Reese, who helped craft the original renewable fuel standard in the early 2000s, said that EPA’s consistent overaggressive targets for cellulosic biofuels have opened the industry up to criticism for not meeting deadlines. Refining groups have accused EPA of using the targets to penalize refiners for not using a fuel that does not yet exist in the market.

Earlier this year, a federal appeals court struck down EPA’s 2012 cellulosic target, finding that the 8.65-million-gallon level was not accurate enough. According to EPA, 20,000 gallons of cellulosic biofuels were produced last year in the nation.

“The way EPA was looking at that provision by not just looking at what could be produced but then adding more on top of it was giving the opponents of the cellulosic provision a softball pitch that they could knock out of the park,” Reese said. “And they started referring to it as ‘phantom fuels’ and that was something that the media could understand pretty rapidly and it made a lot of press.”

Reese said that Shell was “generally supportive” of the renewable fuel standard but that the company believes there needs to be some changes to address the fact that the RFS this year requires refiners to blend ethanol at levels above the blend wall. He urged EPA to reduce the cellulosic and advanced biofuels requirements to be more “realistic” and to issue an overall reduction in the requirements beginning in 2016.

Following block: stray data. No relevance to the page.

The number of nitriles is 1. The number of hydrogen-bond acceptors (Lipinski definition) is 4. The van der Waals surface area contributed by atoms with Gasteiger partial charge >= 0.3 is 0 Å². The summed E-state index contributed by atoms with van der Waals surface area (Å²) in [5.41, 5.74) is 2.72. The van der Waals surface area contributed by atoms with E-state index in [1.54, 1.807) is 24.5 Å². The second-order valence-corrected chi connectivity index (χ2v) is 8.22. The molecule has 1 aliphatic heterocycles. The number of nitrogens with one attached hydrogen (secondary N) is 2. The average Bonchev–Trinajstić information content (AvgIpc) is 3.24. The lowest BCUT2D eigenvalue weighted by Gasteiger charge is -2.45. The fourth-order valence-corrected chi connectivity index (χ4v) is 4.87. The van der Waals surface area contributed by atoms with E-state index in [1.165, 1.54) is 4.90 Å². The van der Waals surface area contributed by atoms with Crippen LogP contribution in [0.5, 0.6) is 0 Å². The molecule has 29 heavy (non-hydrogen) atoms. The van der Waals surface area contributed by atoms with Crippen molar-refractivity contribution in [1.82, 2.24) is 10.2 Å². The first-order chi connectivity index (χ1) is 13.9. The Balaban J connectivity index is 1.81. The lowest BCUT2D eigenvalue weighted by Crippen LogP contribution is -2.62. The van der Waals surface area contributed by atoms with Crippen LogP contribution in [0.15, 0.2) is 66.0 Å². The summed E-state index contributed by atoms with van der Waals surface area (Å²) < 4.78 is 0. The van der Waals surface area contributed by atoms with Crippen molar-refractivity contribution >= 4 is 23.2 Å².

Shell’s trade group, the American Petroleum Institute, is strongly advocating for full repeal of the renewable fuel standard. Tipper, though, said it was important that the government remain committed to advanced biofuels and held the RFS up as an example of a system that can help provide dependable pricing and support mechanisms.

But he also said that the RFS was “not perfect.”

“If we are to achieve significant growth in cellulosic biofuels, we must continue to work together to ensure that policies like the RFS remain fit for the purpose,” Tipper said. “This will require discussion about how the RFS can be amended to secure the growth in cellulosic biofuels.”

Advanced biofuels trade groups argue that EPA has helped spur the industry with its cellulosic requirements and are urging the agency to keep issuing aggressive targets.